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By Mark Shanahan and Meredith Goldstein
Globe Staff / June 23, 2011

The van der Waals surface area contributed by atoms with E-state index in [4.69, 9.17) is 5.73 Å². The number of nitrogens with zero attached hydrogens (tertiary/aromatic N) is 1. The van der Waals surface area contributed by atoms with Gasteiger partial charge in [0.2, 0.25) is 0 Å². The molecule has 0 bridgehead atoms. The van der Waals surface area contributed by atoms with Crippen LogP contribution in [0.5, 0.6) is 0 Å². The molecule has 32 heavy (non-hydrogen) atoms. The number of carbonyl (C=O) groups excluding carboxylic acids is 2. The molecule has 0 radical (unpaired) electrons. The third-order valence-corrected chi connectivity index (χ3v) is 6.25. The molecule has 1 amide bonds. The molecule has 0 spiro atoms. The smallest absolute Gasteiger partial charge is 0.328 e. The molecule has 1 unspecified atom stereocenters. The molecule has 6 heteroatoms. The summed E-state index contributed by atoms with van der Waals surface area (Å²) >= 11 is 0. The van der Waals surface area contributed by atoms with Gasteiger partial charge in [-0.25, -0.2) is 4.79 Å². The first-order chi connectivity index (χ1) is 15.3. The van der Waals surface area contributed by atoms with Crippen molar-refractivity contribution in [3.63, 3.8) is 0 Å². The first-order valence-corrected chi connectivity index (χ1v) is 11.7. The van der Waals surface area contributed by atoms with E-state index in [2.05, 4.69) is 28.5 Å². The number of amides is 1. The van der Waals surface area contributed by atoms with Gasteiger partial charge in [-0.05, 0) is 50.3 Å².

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Wayland-bred director Bill Haney spoke to us this week about his latest documentary, “The Last Mountain,’’ which follows the fight between a small Appalachian community and a coal-mining company and features Robert F. Kennedy Jr. Haney, who also helmed 2007’s “The Price of Sugar,’’ which explored the plight of a Haitian community harvesting sugar cane in unhealthy conditions, told us that despite the seriousness of his film topics, he can let loose. He is more than capable of zoning out in front of the television, especially if a game is on. “I’m watching the Red Sox. I’m a pathological sports fan. As a Bostonian, it’s a great time to be a pathological sports fan.’’ Of course, when it comes to his projects, he is attracted to weightier issues. “There are so many movies that I like watching, or novels or plays that I like, and I’m delighted to spent two hours on them — but I’m not delighted to spend two years on them.’’ He was satisfied to spend years on “Mountain’’ which, he says proudly, has made people angry and acutely aware of the environmental challenges such mining communities face. Haney said he has been privileged to screen the film in coal country, but is especially excited to show the movie at home in Boston, where his audiences are often educated, inspired, and curious. He will be at the Kendall Square Cinema tomorrow night to answer questions after the 7:10 p.m. show. “This is absolutely categorically my home,’’ said Haney, who also runs an environmental prefab home company in Longmeadow. “It’s where my kids are, where my dogs are, and where my life is.’’